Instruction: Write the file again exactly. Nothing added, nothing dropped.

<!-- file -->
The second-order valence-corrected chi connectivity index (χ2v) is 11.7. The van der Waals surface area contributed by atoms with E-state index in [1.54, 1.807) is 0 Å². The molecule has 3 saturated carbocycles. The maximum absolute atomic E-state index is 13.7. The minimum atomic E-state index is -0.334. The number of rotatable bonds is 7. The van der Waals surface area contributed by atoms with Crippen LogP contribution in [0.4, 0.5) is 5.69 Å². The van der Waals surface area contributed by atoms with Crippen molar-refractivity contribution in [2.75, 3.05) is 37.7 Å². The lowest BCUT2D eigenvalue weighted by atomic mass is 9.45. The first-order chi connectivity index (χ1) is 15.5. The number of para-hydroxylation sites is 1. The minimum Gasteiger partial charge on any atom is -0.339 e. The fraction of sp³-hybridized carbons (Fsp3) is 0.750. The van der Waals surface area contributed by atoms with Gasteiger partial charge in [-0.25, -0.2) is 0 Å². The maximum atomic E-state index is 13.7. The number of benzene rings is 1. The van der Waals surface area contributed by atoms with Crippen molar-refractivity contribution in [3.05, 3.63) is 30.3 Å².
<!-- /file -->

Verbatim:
The second-order valence-corrected chi connectivity index (χ2v) is 11.7. The van der Waals surface area contributed by atoms with E-state index in [1.54, 1.807) is 0 Å². The molecule has 3 saturated carbocycles. The maximum absolute atomic E-state index is 13.7. The minimum atomic E-state index is -0.334. The number of rotatable bonds is 7. The van der Waals surface area contributed by atoms with Crippen LogP contribution in [0.4, 0.5) is 5.69 Å². The van der Waals surface area contributed by atoms with Crippen molar-refractivity contribution in [2.75, 3.05) is 37.7 Å². The lowest BCUT2D eigenvalue weighted by atomic mass is 9.45. The first-order chi connectivity index (χ1) is 15.5. The number of para-hydroxylation sites is 1. The minimum Gasteiger partial charge on any atom is -0.339 e. The fraction of sp³-hybridized carbons (Fsp3) is 0.750. The van der Waals surface area contributed by atoms with Gasteiger partial charge in [-0.25, -0.2) is 0 Å². The maximum atomic E-state index is 13.7. The number of benzene rings is 1. The van der Waals surface area contributed by atoms with Crippen molar-refractivity contribution in [3.05, 3.63) is 30.3 Å².